Covering the Basics: Easy Ways to Increase Safety Readiness

By Mike Drew, The Reschini Group

At your mother’s knee, you learned the basics.  Look both ways before crossing the street.  Hold the railing when using the stairs.  Leaves of three, let them be.  These simple instructions kept you safe – or safer than you would have been otherwise, at least.

The same principle holds true in the business world.  The simple things still count.  The basics still keep you and the people and property for whom you are responsible, safe.  Things like:

 

  • Smoke alarms – Are they installed at critical locations throughout your property? Do they work?  Are they tested regularly?  Do the batteries get changed twice a year (a good reminder is to do this when switching the clocks)?
  • Carbon monoxide detectors – Do you have these easy-to-use detectors installed, to guard against this silent killer? See the smoke alarm questions for guidance here, as well.
  • Sprinklers – When was the last time these were checked for proper operation and installation? If not present, do they need to be, based on your local fire code requirements?
  • Exits – Are these clearly marked? Do the signs illuminate properly?  Is there a clear path for people to get out?  These questions apply to both offices and converted residential structures that serve as places of business today.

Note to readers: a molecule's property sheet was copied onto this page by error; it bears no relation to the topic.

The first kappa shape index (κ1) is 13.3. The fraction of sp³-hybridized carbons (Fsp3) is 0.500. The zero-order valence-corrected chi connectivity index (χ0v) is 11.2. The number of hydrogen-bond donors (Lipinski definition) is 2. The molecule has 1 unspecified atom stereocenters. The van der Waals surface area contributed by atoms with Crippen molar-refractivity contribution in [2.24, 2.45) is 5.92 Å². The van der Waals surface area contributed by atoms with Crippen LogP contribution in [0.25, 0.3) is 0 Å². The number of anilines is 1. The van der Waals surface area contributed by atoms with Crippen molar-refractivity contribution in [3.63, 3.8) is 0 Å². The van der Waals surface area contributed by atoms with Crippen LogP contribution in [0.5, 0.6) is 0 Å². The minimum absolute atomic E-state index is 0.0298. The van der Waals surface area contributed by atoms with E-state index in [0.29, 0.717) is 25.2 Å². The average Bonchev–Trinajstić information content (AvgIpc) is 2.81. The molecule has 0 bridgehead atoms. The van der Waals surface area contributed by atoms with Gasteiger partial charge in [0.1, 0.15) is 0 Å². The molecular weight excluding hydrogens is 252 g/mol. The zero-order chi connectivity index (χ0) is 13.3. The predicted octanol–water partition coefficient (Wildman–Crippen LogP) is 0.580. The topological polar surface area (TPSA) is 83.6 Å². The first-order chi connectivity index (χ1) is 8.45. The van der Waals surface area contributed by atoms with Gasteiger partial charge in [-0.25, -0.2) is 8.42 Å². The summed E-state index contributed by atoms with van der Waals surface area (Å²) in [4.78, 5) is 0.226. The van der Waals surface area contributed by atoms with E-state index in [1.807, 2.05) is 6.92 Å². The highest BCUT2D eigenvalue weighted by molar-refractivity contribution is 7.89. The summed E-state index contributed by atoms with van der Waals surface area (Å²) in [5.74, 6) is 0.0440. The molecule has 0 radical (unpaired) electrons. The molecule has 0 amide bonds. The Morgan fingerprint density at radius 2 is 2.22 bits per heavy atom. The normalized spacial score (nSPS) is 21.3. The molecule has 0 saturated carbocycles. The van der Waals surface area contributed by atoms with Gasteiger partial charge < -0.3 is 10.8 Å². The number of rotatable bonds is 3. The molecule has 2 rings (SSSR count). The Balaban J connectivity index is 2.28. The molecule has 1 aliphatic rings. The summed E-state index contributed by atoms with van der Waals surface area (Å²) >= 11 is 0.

• Training – Do you regularly offer information and encourage dialogue about safety practices at your place of business? When was the last time you held a safety or fire drill?  Do your people know where to gather in case of an emergency evacuation?

These are just a few of the basics to keep in mind when assessing the safety readiness of your business.  None of them are difficult.  All of them can spell the difference between safety and tragedy.  Contact The Reschini Group for more information on effective safety policies and practices.


Copyright 2017 The Reschini Group

 The Reschini Group provides these updates for information only, and does not provide legal advice.  To make decisions regarding insurance matters, please consult directly with a licensed insurance professional or firm.

 

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